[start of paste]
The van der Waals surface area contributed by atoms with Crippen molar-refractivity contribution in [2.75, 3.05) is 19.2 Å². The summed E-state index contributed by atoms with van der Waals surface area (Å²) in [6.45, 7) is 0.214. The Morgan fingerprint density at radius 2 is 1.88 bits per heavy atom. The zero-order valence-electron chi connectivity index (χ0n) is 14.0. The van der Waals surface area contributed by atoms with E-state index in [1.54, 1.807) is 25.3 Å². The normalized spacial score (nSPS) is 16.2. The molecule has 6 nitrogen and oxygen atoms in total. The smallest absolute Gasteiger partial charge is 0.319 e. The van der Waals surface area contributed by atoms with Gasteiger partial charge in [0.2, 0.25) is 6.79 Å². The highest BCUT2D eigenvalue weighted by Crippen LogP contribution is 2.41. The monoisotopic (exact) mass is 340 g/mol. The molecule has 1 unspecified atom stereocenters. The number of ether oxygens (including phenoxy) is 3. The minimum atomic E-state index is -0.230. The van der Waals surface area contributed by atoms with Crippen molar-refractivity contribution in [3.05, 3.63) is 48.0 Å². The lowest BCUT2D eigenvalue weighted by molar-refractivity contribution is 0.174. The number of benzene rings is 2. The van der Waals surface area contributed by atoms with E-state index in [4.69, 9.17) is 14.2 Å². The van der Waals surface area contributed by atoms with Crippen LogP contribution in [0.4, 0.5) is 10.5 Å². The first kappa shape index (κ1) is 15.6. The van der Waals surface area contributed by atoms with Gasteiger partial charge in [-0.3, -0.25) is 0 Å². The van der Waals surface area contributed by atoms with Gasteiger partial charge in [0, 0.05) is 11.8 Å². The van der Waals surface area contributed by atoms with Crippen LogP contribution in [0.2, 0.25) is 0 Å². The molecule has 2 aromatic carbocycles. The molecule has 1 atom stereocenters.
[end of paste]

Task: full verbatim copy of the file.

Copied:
The van der Waals surface area contributed by atoms with Crippen molar-refractivity contribution in [2.75, 3.05) is 19.2 Å². The summed E-state index contributed by atoms with van der Waals surface area (Å²) in [6.45, 7) is 0.214. The Morgan fingerprint density at radius 2 is 1.88 bits per heavy atom. The zero-order valence-electron chi connectivity index (χ0n) is 14.0. The van der Waals surface area contributed by atoms with E-state index in [1.54, 1.807) is 25.3 Å². The normalized spacial score (nSPS) is 16.2. The molecule has 6 nitrogen and oxygen atoms in total. The smallest absolute Gasteiger partial charge is 0.319 e. The van der Waals surface area contributed by atoms with Gasteiger partial charge in [0.2, 0.25) is 6.79 Å². The highest BCUT2D eigenvalue weighted by Crippen LogP contribution is 2.41. The monoisotopic (exact) mass is 340 g/mol. The molecule has 1 unspecified atom stereocenters. The number of ether oxygens (including phenoxy) is 3. The minimum atomic E-state index is -0.230. The van der Waals surface area contributed by atoms with Crippen molar-refractivity contribution in [3.05, 3.63) is 48.0 Å². The lowest BCUT2D eigenvalue weighted by molar-refractivity contribution is 0.174. The number of benzene rings is 2. The van der Waals surface area contributed by atoms with E-state index in [4.69, 9.17) is 14.2 Å². The van der Waals surface area contributed by atoms with Crippen LogP contribution in [0.4, 0.5) is 10.5 Å². The first kappa shape index (κ1) is 15.6. The van der Waals surface area contributed by atoms with Gasteiger partial charge in [-0.3, -0.25) is 0 Å². The van der Waals surface area contributed by atoms with Gasteiger partial charge in [0, 0.05) is 11.8 Å². The van der Waals surface area contributed by atoms with Crippen LogP contribution in [0.2, 0.25) is 0 Å². The molecule has 2 aromatic carbocycles. The molecule has 1 atom stereocenters.